A Nightmare on Elm Street (2010)

I don’t care who you are – if you grew up in the 1980s and don’t feel some special attraction to horror film hunks like Pinhead and Fred Krueger then you are probably a little dead inside. These characters, or rather, the men who portrayed them, brought such an impressive and creepy appeal to the roles they played it is hard not to love them a little.

I know as well as anyone that audiences are kinda depressed that there is still a lack of original content being created in Hollywood post-writer’s strike, but I don’t care. I want all my favourite things from the 80s to be rereleased or remade – A NIGHTMARE ON ELM STREET included.

I am basically the product of some quite bad parenting. The first horror film I remember was when I was 6 years old – it featured an alligator flushed down the Chicago sewers and stopped me going to the toilet alone for about 2 weeks (I was an awkward child). Not long after that I was deemed old enough for Wes Craven’s A NIGHTMARE ON ELM STREET (goodbye ability to fall asleep alone) and ever since then Krueger has been one of my favourite baddies.

Mightmare on Elm Street
 At first I was reluctant to watch Samuel Bayer’s remake which was released in cinemas last week, but then I started wondering what they would do to update it. Like so many remakes, the production team always want to explain more of the back-story and add depth to the characters, and this film is no exception. Though to tell you the truth knowing more about Freddy means liking him a lot less and I really want to love-hate him rather than hate-hate him. Unfortunately, this film just makes me hate-hate him, which means that the one-liners that Robert Englund is so well know for in the original films are less funny and more forgettable when delivered by the new guy, and the cult appeal of the evil murderer is somewhat lost in translation.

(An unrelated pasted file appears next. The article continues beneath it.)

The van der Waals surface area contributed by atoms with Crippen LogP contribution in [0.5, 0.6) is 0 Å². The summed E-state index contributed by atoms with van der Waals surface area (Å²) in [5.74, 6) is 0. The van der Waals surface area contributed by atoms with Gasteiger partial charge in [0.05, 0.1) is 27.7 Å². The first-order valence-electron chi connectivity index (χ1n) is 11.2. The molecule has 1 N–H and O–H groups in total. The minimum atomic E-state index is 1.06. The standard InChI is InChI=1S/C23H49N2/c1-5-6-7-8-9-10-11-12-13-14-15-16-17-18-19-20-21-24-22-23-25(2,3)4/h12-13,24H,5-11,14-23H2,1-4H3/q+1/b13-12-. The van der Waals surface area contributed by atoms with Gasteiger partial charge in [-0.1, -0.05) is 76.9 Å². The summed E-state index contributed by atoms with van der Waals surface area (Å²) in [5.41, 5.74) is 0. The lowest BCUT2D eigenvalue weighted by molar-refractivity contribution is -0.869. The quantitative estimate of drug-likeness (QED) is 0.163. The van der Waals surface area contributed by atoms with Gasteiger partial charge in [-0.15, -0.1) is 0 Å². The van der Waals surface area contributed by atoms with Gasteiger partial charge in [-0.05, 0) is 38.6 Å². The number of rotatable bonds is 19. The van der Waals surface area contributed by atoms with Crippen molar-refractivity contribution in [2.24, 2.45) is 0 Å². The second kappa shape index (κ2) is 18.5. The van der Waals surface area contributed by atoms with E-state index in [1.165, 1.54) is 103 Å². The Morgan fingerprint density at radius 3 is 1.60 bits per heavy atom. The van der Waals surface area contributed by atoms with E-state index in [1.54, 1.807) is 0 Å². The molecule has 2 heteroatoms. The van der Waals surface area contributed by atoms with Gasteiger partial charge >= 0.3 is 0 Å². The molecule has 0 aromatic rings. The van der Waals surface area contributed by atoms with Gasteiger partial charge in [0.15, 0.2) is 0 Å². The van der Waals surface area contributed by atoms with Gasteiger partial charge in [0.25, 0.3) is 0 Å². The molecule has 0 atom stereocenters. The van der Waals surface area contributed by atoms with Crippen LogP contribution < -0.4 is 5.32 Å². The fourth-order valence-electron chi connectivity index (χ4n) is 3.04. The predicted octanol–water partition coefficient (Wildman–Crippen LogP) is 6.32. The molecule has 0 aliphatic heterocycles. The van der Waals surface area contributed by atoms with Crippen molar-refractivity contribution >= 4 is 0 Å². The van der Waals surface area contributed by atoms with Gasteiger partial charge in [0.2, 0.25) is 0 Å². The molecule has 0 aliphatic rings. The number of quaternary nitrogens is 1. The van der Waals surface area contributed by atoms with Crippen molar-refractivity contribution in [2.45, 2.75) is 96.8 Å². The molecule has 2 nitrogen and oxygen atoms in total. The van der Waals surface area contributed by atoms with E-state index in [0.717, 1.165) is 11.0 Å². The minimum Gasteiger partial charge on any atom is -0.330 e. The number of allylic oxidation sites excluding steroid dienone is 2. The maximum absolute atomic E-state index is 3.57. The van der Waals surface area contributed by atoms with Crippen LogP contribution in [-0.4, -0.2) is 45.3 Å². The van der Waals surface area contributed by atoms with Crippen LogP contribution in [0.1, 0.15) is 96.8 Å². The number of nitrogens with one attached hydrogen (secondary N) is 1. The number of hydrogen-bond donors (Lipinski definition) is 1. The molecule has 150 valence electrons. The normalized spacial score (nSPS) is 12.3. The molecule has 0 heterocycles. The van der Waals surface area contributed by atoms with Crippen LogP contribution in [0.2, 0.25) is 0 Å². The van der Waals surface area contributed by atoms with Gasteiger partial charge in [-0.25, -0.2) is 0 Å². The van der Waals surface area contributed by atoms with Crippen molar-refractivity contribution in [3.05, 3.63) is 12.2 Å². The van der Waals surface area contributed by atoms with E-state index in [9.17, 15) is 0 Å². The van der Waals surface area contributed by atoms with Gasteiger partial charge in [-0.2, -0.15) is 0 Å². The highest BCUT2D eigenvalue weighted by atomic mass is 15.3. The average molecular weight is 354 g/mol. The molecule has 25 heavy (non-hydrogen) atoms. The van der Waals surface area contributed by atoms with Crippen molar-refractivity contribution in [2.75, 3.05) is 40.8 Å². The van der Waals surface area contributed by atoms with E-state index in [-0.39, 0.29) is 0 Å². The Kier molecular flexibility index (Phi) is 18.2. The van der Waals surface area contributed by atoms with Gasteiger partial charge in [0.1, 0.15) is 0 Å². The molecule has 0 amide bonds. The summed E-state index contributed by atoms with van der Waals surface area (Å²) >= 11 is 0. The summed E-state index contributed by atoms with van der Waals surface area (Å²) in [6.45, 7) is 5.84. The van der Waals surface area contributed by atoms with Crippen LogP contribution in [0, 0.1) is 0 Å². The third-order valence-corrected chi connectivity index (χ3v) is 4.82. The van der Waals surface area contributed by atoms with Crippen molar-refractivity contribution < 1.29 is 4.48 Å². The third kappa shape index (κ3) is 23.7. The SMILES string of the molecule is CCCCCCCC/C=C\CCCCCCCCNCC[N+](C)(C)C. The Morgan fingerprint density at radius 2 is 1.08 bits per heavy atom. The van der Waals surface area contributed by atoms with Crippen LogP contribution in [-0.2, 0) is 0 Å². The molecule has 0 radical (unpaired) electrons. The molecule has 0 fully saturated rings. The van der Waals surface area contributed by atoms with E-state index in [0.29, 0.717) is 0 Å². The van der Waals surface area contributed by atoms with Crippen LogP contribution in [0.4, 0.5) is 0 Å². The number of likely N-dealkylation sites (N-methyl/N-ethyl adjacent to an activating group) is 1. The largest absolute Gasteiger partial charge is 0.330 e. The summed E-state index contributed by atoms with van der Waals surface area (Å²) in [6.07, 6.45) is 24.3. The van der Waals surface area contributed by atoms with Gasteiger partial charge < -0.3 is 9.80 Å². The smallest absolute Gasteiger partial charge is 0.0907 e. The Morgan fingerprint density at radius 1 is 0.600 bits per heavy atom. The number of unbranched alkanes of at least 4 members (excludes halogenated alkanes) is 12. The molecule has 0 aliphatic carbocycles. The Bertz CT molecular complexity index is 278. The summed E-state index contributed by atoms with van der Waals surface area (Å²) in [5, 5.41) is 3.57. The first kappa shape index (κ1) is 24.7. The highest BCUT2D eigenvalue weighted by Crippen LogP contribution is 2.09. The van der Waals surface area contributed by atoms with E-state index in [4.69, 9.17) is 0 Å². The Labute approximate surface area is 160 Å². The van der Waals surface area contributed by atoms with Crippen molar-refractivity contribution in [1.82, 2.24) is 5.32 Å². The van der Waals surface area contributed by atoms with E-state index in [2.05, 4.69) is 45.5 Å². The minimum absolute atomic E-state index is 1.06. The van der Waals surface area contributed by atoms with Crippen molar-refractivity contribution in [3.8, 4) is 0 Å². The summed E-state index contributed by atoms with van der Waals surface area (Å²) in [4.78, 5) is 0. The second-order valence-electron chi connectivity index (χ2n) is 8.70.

Samuel Bayer’s A NIGHTMARE ON ELM STREET (2010) is set in a small US town in Ohio and opens in a late night diner with a clearly very tired teenager, Dean Russell (played by TWILIGHT’s Kellan Lutz), trying desperately to stay awake. Unfortunately for him he falls asleep and in true NIGHTMARE tradition is killed in his dream by a man covered in burn scars wearing a red and green sweater with a clawed glove on his hand. While in the dream it is the burned man cutting Dean's throat, in reality he is doing it to himself in front of a diner full of onlookers.

Following his death, his group of friends discovers that they are all experiencing nightmares about the same man – Freddy (played by Jackie Earle Haley who played Rorschach in last year's WATCHMEN). Knowing that when they are murdered in their dreams they also die in real life they attempt to stay awake in order to save themselves.

The film has had mixed reviews and I suspect some of the criticism is because there was no scene where Freddy eats a pizza with a topping of screaming human faces.

However, for those of you who are little like me and wondering “should I go see it” the answer is “of course you should”. For one thing, the NIGHTMARE franchise is based on such a great horror idea that using it as a basis for telling any story means that the result will be watchable. Secondly, the fact that the film is full of jump-scares rather than the masochistic torture-porn that modern horror is full of is a nice return to just being frightened for being frightened’s sake. And thirdly, what else are you going to do this evening – go to bed early? If so, good luck…

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